Independent Media

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Susanne Preissler is deliberately a little vague about the makeup of her roster. In addition to her nucleus of regulars, she tends to be able to lasso in directors, specifically, a particular type of movie director, as appropriate. The roster is not locked in stone. That's because Preissler's objective with Independent is different from most production companies. Her clearly stated interest and ambition lies primarily in taking movie directors into commercials, rather than the more normal route in the opposite direction. Preissler believes adamantly that a commercials director should work in more than one medium: "It's not just about guys who are desperate to fill their own bank accounts, but who are into good work, and who are going to be picky and choosy," she explains, adding, "You also know they're going to be available months in advance.

"I don't want to be beholden to any one director," Preissler continues. "You become less of a producer that way. You get into a rhythm. It can be good, but you can get soft. You stay in a box. You stop looking outside the window." Preissler, whose early career included Tate & Partners (where she "found" Baker Smith) and a stint in independent movies, started producing after seeing the Doug Liman movie Swingers. She was so impressed that she called him cold; a move that resulted in her producing his first commercial, for Airwalk, running the shoot through Propaganda and Stephen Dickstein. She is remarkably candid about her association with Propaganda, commenting, "I so wanted to be there, but I got shredded the first few weeks. There was more competition internally than externally. I had to scrap and fight in a way I'd never had to learn before."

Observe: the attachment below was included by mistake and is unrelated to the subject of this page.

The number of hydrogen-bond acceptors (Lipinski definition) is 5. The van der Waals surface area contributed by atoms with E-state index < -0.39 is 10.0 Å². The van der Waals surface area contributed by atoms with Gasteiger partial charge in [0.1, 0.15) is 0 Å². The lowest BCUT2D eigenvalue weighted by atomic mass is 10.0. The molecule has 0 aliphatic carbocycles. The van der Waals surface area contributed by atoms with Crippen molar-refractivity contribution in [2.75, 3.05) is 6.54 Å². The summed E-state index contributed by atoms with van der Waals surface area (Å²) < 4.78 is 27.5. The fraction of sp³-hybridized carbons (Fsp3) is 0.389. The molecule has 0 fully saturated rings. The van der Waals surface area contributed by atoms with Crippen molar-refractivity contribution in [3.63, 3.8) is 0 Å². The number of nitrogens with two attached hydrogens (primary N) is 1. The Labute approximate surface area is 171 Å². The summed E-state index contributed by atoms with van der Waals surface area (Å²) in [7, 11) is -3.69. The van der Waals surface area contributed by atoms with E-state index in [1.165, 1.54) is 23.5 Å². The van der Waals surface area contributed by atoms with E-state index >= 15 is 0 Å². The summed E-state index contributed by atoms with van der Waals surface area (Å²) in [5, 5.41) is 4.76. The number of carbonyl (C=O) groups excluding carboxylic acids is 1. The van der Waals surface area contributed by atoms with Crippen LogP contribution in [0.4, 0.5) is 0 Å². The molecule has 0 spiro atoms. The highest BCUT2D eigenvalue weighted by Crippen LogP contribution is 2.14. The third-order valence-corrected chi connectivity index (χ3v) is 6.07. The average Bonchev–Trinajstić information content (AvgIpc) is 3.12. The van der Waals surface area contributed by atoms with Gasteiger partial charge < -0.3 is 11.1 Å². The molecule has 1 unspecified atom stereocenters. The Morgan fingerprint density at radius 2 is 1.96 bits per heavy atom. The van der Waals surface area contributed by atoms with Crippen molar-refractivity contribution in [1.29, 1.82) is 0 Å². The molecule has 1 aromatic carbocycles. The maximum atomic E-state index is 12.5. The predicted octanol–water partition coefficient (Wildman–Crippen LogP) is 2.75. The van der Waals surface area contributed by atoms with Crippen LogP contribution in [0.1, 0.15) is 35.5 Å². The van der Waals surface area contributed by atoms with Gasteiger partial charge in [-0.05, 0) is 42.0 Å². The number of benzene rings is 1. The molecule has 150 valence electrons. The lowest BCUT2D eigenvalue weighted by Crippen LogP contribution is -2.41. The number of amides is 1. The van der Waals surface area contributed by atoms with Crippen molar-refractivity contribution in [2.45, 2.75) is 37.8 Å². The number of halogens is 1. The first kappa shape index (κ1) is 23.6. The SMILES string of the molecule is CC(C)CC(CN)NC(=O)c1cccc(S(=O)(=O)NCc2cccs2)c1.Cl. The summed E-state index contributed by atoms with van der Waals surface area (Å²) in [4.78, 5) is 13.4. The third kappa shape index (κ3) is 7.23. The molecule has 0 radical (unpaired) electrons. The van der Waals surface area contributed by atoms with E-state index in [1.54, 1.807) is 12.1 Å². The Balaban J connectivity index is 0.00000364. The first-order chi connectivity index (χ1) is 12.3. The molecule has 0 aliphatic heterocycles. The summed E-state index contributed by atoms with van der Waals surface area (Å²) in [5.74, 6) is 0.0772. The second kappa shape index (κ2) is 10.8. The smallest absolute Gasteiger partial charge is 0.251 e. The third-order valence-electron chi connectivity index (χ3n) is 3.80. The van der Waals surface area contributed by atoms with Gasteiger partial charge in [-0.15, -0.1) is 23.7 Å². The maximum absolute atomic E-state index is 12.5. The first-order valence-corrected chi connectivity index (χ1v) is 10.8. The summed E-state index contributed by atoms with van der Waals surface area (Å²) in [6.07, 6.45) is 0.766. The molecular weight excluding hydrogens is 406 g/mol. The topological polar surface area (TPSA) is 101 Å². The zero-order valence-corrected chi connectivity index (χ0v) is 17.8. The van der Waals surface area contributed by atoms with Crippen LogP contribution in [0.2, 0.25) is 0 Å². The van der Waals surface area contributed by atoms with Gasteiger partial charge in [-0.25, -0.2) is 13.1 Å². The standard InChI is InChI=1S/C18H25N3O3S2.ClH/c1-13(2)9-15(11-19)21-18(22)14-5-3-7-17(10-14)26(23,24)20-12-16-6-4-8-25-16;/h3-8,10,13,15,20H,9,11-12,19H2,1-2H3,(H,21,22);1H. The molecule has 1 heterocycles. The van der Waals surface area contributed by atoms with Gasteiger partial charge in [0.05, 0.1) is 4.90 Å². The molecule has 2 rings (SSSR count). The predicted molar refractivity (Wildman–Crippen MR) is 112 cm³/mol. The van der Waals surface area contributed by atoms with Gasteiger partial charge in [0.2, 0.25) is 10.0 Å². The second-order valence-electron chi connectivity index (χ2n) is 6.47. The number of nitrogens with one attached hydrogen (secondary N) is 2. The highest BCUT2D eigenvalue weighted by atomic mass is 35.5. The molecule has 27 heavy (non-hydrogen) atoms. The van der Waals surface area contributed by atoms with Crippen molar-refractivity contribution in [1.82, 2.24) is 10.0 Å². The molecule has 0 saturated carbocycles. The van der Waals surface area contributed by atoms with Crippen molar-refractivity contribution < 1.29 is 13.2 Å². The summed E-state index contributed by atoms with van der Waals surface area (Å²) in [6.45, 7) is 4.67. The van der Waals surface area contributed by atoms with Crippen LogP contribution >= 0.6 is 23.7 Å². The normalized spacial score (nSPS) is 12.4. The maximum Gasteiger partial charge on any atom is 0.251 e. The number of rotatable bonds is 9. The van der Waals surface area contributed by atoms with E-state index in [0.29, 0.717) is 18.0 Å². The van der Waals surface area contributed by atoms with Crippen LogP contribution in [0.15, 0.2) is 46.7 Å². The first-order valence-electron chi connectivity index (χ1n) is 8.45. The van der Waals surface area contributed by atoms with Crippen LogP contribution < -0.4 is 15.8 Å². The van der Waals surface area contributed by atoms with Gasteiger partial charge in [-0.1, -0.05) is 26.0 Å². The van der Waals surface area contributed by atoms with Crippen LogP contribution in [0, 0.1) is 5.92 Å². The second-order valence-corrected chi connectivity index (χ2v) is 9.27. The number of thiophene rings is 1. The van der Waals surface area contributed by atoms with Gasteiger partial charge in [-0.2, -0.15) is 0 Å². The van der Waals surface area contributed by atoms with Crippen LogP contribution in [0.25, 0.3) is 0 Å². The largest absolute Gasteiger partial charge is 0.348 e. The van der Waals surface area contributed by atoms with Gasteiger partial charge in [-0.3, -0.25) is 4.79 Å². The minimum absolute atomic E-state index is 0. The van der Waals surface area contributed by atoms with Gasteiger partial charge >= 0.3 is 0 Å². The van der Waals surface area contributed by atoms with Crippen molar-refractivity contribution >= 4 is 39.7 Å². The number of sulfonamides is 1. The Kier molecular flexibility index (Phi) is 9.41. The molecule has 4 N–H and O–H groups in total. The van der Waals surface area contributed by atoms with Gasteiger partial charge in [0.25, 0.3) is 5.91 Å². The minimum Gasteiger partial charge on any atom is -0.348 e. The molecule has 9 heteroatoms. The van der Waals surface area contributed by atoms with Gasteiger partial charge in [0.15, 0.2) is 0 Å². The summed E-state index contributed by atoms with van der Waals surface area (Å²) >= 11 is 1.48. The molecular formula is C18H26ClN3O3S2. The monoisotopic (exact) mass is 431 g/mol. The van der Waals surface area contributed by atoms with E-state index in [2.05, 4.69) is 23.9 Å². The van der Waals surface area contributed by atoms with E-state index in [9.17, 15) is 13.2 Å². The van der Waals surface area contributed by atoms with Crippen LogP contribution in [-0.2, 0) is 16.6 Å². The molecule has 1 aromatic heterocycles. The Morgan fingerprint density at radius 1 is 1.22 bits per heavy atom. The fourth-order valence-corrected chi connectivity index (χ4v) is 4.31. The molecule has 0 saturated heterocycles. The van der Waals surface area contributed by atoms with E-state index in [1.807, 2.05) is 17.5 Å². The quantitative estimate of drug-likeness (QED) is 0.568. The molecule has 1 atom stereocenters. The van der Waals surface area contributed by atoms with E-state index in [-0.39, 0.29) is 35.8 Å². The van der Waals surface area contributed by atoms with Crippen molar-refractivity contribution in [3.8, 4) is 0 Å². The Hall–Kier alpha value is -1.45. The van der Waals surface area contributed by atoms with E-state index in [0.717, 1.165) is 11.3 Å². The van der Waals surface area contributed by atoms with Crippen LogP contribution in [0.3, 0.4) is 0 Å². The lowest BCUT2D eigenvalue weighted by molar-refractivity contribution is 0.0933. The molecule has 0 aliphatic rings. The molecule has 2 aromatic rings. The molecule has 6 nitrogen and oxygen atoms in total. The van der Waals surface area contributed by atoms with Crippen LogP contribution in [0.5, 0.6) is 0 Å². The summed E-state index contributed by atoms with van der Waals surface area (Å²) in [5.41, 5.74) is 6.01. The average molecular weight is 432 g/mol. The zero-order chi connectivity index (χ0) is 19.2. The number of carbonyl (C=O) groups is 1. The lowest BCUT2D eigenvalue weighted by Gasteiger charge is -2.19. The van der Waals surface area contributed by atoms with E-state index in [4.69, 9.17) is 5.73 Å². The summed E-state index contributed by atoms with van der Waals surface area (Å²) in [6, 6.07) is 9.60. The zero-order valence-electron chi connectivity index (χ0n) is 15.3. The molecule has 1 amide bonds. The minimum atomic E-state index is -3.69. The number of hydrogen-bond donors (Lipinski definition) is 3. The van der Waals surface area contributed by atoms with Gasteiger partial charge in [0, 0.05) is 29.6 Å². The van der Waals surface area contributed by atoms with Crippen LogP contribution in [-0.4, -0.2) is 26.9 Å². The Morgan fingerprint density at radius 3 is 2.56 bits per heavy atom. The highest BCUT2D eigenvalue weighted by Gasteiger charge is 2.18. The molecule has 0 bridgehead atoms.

When Propaganda parted with Dickstein in 1999, Preissler soon moved on to RSA. There she put together the team she still has today, but got caught up in the fallout from Marcus Nispel's controversial "South Africa" ad about the SAG strike, and left to set up on her own. While the roster may be flexible, Preissler herself has a fierce reputation, or as some might say, a reputation for being fierce. She has done remarkably well to hang on to directors like Liman and others for so long, and in such a cutthroat business. "I'm not interested in competing with the likes of Kamen, Dickstein and Golin," reflects the forthright Preissler. "I've been accused of being too hands-on, but I'm trying to learn how to handle this. I do not want to be beholden to a huge overhead, or force directors to do work they don't want to do."

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